The BBC has learned that a patient has been diagnosed with cholera in the Cuban capital, Havana, days after three people died in a rare outbreak in the south-eastern town of Manzanillo.

It is the first outbreak of the deadly disease on the island of Cuba since the days after the Cuba Revolution in 1959. There is speculation the disease could have come from Haiti, brought by aid workers.

More than 50 people were infected and about 1,000 have received medical attention. The authorities say the outbreak is under control but four hospitals are prepared to isolate patients.

They say people became ill after drinking water from contaminated wells. But it is not clear what the source of the cholera is. Most of the cases were in Cuba’s south-eastern Granma province, more than 750km (470 miles) from Havana.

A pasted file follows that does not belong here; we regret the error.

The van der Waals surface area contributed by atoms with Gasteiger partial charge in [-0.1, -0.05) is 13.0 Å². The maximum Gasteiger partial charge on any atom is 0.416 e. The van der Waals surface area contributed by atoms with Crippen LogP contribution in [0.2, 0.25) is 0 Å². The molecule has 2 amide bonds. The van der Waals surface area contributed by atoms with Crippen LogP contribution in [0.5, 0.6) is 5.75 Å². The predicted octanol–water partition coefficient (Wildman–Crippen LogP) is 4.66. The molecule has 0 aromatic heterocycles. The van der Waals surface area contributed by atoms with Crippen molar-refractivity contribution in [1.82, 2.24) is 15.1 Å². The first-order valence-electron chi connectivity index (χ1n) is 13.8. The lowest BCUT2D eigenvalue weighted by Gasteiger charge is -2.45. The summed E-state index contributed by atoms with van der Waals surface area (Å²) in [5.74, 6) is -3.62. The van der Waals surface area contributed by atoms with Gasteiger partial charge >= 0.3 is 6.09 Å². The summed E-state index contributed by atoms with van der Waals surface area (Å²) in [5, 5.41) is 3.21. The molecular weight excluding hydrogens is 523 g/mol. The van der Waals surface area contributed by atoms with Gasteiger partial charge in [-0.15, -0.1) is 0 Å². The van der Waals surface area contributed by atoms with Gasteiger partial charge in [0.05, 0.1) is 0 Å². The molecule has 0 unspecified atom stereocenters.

Hundreds of medical professionals from that area, including nurses, have worked and continue to work with patients in Haiti, where tens of thousands of people were infected after a devastating earthquake in 2010.

But the BBC’s Sarah Rainsford says that for over a week doctors in Havana have been doing the rounds of their patients, checking for symptoms of cholera.

The infirm, elderly and pregnant have been prioritized.

Now tests on a 60-year-old woman, admitted to hospital on Wednesday, have confirmed that she has the disease. As she was diagnosed early, doctors say she is in a stable condition.

Health officials said they had “all the necessary resources to provide adequate attention to patients.”

They said they had taken a series of measures, including taking samples of water and adding chlorine to purify it, to combat the outbreak.

Cholera is a bacterial infection that can cause severe diarrhoea and dehydration.

The Health Ministry said the last reported cholera outbreak on the island was soon after the 1959 Revolution.



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